[25] Originally, Komhyr [1969] used a bag inflation method to measure ozonesonde pump flow rates at reduced pressures. Estimated corrections were applied to the measured pump correction factors to account for actual flight conditions, when the cathode solution evaporates and reduces the head pressure that the pump works against. These average PCF values (referred to as Komhyr-1986 throughout this paper) are given in the 1986 Operations Handbook for 4A ECC ozonesondes, including the Science Pump Corporation [1996], and EN-SCI Corporation [1994] instruction manuals. The revised 1996 EN-SCI manual recommends slightly higher PCF values, measured by Komhyr et al. [1995] using a dual-sonde RPM technique.

[26] The NOAA/CMDL pump correction factors, given in the summary from Table 2, were determined by a new method using an oil bubble flowmeter. The apparatus, shown in Figure 6, is nearly identical to the typical sidearm burette soap bubble flowmeter used to measure volumetric flow rates. The only difference is that the soap solution is replaced with Dow Corning 704 silicon diffusion pump oil. The extremely low vapor pressure of the oil eliminates any errors from evaporation and eventual boiling that would occur at low pressures using a soap and water solution. The pump being calibrated uses a separate sensor cell containing 2 mL of the diffusion pump oil to simulate the typical head pressure that the pump works against. JOSIE simulation experiments showed that about one third of the 3 mL of cathode solution evaporates by the end of a typical ozonesonde flight. Therefore 2 ml of diffusion pump oil, which has nearly the same density as water, is a good approximation of the fluid head pressure.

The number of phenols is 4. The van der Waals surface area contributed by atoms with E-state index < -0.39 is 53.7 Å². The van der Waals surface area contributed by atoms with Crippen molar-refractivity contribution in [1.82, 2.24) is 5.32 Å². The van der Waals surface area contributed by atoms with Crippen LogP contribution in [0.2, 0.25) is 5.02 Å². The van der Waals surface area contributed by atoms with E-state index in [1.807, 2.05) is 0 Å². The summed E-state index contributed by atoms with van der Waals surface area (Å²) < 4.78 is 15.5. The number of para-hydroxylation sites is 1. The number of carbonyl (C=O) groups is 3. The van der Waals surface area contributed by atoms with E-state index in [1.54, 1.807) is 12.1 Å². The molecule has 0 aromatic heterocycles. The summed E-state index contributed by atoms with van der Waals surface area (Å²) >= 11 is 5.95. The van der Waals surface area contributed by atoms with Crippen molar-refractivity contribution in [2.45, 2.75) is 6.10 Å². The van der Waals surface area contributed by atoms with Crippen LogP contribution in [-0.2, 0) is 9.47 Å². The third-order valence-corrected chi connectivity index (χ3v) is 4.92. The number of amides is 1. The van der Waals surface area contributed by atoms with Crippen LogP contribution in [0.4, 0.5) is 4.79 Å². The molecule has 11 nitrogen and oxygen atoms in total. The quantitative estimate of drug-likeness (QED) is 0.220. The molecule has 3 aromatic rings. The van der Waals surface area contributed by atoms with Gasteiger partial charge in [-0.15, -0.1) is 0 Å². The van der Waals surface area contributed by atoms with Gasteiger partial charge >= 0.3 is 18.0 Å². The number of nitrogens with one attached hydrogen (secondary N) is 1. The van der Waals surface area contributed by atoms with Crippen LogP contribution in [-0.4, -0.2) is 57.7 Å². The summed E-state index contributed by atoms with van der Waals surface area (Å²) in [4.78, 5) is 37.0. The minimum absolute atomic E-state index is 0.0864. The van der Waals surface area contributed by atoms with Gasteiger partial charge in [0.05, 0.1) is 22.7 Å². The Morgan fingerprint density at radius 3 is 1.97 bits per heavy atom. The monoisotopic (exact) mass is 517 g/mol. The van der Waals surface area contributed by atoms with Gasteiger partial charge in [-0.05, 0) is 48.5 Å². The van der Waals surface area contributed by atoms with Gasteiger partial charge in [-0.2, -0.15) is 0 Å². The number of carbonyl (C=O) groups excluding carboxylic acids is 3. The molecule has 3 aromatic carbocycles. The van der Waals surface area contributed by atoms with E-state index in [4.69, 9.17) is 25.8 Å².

Figure 6.

Oil bubble flowmeter used to measure pump correction factors from 100 to 5 hPa. The apparatus is set up inside a 1 cubic meter environmental chamber. Volumetric flow is determined from the speed of the oil bubble film passing the optical detectors.